Yesterday, while shopping amidst the largely immigrant communities that call the Farmer’s Market their mainstay, I witnessed a woman who had clearly not been told there were two markets. She wore designer heels and white jeans, both of which will get you a sprained angle at beyond war zone market because there are no paved, wide, brightly lit aisles here, just human packed down dirt and clods of crab grass; no beautiful bins with matching artisan designed labels given to everyone who pays the vendor fee, just big, cardboard, crates with the clumps of earth from the hard working hands that pried the produce from it and then packed in the crates for sale. Like a dear in the headlights, she stared wide-eyed at both people and food, finally settling on huge crates of fruit. Despite the fact that there was a large sign next to the crates saying “by the crate area”, she proceeded to pick over the food and place individual fruit in her bag.

When one of the farmers noticed her, she simply pointed to the sign and said “This is the by the crate area. You’ll need to buy a whole crate.”

The woman glared at the farmer as if to say “You don’t get to talk to me.” She looked around for someone to back her up, but most people were too busy shopping to care what she was up to. Finding no one, she finally said, in her best indignant yuppie voice “But isn’t it better to pick out your own fruit? Isn’t that the point?!”

The farmer, an older woman with long silvery hair, brushed her calloused hands on her overalls, and said “It’s $15 a crate. That’s a really good deal.” Not waiting for the woman to respond, she walked away, considering the matter settled.

The yuppie on the other hand, hugged the bag of fruit to her chest as if it was the stuff of life and looked around the dusty aisles to see if the farmer had gone to get security. Not noticing anyone coming her way, she took her bag of pilfered goodies over to the “buy the bag” section. It seems, despite all her doe-eyed confusion, she knew full well she was in the wrong section.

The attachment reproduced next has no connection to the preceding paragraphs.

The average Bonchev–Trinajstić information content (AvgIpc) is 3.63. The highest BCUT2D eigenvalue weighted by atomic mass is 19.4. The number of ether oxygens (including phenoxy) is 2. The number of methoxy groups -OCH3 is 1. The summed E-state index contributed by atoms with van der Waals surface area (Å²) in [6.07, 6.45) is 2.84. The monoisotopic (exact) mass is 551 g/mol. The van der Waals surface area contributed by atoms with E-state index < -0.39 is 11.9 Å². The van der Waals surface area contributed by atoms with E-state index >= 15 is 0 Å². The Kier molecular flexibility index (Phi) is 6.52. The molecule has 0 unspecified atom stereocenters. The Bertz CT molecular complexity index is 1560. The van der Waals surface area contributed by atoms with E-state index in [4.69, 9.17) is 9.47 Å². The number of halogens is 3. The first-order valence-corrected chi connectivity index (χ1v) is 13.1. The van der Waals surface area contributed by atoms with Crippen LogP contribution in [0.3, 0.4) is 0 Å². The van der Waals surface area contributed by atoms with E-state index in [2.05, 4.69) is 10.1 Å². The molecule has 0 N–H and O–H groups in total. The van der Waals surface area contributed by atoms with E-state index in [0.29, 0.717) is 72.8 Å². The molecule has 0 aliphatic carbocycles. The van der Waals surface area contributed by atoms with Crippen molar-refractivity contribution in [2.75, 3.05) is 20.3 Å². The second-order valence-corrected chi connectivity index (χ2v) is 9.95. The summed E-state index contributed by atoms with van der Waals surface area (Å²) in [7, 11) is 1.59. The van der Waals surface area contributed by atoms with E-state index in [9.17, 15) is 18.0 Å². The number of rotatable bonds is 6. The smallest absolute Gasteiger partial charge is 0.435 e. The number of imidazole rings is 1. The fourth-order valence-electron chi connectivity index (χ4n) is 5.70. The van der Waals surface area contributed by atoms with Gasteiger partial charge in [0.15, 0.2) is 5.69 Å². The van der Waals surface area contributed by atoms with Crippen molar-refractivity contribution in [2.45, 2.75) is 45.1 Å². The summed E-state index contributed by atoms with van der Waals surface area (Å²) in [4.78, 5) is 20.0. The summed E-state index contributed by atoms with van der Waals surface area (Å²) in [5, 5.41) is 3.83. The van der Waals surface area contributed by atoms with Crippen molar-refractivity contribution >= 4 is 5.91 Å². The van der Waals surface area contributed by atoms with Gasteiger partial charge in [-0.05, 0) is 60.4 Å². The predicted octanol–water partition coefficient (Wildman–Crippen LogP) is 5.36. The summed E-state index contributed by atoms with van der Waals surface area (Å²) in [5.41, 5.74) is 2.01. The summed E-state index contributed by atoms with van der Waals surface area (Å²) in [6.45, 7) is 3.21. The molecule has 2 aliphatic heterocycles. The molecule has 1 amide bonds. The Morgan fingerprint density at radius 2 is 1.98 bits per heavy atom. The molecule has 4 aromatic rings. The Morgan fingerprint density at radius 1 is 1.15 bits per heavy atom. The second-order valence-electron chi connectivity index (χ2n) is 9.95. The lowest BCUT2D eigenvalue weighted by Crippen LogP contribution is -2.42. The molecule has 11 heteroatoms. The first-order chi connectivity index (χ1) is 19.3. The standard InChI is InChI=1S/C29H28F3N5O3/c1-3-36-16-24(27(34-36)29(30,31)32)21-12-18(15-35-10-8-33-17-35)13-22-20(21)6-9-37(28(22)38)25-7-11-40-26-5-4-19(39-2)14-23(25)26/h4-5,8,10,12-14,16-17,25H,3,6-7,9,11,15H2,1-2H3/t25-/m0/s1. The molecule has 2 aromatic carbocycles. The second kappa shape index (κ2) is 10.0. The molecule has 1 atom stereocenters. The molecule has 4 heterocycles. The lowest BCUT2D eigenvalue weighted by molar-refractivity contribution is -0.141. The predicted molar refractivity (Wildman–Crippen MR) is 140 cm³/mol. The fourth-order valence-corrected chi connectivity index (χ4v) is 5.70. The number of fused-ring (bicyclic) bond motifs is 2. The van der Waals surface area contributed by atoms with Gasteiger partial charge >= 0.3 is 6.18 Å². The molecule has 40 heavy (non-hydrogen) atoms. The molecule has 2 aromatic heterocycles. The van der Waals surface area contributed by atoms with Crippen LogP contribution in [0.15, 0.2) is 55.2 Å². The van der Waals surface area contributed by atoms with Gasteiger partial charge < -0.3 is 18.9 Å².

Suddenly, the silver-haired woman re-appeared and the woman with the fruit jumped. She glowered at the farmer and dumped her bag in the bin of fruit in the by the bag section. The silver-haired woman, who was talking to another farmer, only then noticed her and simply raised a single brow. The woman responded by running her hand over through the fruit to mix it in with the rest in the bin. She then crossed her arms defiantly and lifted her chin.

The farmer who was helping me with my purchases, sighed. He was an older, heavy set, African, who had given up his booth to his daughters because he could no longer lift the big crates that some of the local restaurants bought from his stand. Instead, he rung up members like me who were allowed to come to the market and shop freely paying at one convenient location with a card that showed which farmers needed to be reimbursed. It’s a system that makes it convenient for families, elders, and impatient folks such as myself to get through the market quickly while still ensuring all of the vendors have a chance to sell their stuff. No haggling, no burn out.

As he handed me my bag and asked for the $8.95 I owed, he glanced at the sign above the register. In a big huge chalkboard above the register it said “We reserve the right to refuse service to anyone without explanation.” I’d noticed the sign on the way in and I’d also noticed that they seemed to have proliferated all over the market. Originally, I had felt sort of unwelcomed by them but in light of the woman in the white pants who had finally stopped standing like a 2 year-old mid tantrum by the fruit bin when she realized no one had the time, energy, or even felt her important enough to take on her behavior, made the signs welcome friends.

It occurred to me that it is that time of year when new faculty start moving into the area to start their jobs as bonafide Professors and when the new core group of students for the snotty private colleges in our area also arrive with their parents and their credit cards in tow. And for the next few weeks, locals who have settled into a basic system of class segregated lives and easy going quiet, are disrupted by the gazelles who don’t realize the fence is meant to keep them in as much as to keep us out. And everyone will have to deal with their temper tantrums and their disdain until equilibrium is reached mid-September.